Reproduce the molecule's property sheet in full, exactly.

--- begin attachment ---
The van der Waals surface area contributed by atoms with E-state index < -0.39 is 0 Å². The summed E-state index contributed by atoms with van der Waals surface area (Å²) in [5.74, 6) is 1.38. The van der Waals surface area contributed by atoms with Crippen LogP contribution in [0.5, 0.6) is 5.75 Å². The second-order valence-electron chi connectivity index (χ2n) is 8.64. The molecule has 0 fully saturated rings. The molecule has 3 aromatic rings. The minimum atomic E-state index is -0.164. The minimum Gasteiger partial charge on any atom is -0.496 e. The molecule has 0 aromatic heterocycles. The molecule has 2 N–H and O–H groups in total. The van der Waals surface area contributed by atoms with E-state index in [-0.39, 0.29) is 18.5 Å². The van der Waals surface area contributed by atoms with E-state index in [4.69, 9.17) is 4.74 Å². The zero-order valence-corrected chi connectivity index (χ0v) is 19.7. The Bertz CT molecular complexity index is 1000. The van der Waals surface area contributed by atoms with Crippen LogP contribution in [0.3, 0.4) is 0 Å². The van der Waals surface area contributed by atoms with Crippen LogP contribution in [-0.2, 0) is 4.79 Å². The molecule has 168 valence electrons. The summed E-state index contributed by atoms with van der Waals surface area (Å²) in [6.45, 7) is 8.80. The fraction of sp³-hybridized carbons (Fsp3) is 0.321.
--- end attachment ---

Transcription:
The van der Waals surface area contributed by atoms with E-state index < -0.39 is 0 Å². The summed E-state index contributed by atoms with van der Waals surface area (Å²) in [5.74, 6) is 1.38. The van der Waals surface area contributed by atoms with Crippen LogP contribution in [0.5, 0.6) is 5.75 Å². The second-order valence-electron chi connectivity index (χ2n) is 8.64. The molecule has 0 fully saturated rings. The molecule has 3 aromatic rings. The minimum atomic E-state index is -0.164. The minimum Gasteiger partial charge on any atom is -0.496 e. The molecule has 0 aromatic heterocycles. The molecule has 2 N–H and O–H groups in total. The van der Waals surface area contributed by atoms with E-state index in [-0.39, 0.29) is 18.5 Å². The van der Waals surface area contributed by atoms with E-state index in [4.69, 9.17) is 4.74 Å². The zero-order valence-corrected chi connectivity index (χ0v) is 19.7. The Bertz CT molecular complexity index is 1000. The van der Waals surface area contributed by atoms with Crippen LogP contribution in [0.3, 0.4) is 0 Å². The van der Waals surface area contributed by atoms with Crippen LogP contribution in [-0.2, 0) is 4.79 Å². The molecule has 168 valence electrons. The summed E-state index contributed by atoms with van der Waals surface area (Å²) in [6.45, 7) is 8.80. The fraction of sp³-hybridized carbons (Fsp3) is 0.321.